Florence Weinberger


A Monarch butterfly is trapped under the eaves.
Its tribe is dying off.
I reach across species, tell it to be still,
get it to sit a millisecond on the soft fuzz of a feather duster
so I can lift it to safety,
but it goes right back to its struggle like a punch-drunk boxer.
Every time I come close it revs its wings with a speed that turns it black.
Finally it stalls, like a small plane
that seems to lose its heart to the sky’s implacable size.
The next morning there it is, so quiet
I’m afraid it has wedded itself to the wood and died a mosaic.
But it is alive,
and I don’t know how to set myself free.

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I Fell Three Times in Your Proximity

This could end here. Without examining
my proclivity for falling in your vicinity.
Because, daughter, I don’t have a cause
for that. The poem so far, like the life,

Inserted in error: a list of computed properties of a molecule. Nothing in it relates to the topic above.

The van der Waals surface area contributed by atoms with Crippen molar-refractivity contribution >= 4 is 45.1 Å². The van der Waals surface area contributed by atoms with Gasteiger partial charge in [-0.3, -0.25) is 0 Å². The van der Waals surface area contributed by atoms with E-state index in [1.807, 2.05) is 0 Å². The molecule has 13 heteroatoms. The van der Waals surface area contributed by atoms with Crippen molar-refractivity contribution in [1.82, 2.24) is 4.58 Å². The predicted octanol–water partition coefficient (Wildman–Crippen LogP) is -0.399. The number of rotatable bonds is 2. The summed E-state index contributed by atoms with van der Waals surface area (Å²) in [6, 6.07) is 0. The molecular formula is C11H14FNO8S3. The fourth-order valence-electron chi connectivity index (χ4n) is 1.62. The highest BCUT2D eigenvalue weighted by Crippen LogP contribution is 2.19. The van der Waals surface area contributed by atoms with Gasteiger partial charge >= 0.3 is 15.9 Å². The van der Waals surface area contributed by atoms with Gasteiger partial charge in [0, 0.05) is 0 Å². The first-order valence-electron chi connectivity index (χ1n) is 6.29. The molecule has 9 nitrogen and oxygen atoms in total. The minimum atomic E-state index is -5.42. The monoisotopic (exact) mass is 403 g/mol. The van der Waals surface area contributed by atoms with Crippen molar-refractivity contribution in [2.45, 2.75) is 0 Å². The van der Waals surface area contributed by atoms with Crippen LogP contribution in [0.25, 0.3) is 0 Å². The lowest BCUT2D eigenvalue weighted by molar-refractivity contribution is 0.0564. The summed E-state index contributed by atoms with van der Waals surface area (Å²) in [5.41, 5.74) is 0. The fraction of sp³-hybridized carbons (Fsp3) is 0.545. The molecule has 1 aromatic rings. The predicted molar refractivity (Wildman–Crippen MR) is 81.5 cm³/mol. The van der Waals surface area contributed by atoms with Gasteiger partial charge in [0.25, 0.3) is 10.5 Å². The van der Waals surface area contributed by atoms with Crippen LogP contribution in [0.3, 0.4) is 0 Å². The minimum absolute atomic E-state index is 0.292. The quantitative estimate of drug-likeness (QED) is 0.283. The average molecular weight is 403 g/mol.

could fall on coincidence. On a life
of shudder and love, the words
that flew out of your mouth
when you saw me sprawled helpless
as a wounded bat, limbs so bruised,
mind so pissed by the sidewalk’s assault
I could not get up by myself
and didn’t want to. I go back to my own
helpless mother: it was just before Chanukah
when she should have been making her matchless
potato pancakes, but sat still recovering
from a heart attack, teaching me,
as I stood above the stove in her home
what is passed on in the genes
when after a fall there is the white silence
shattered by the scream of your care.

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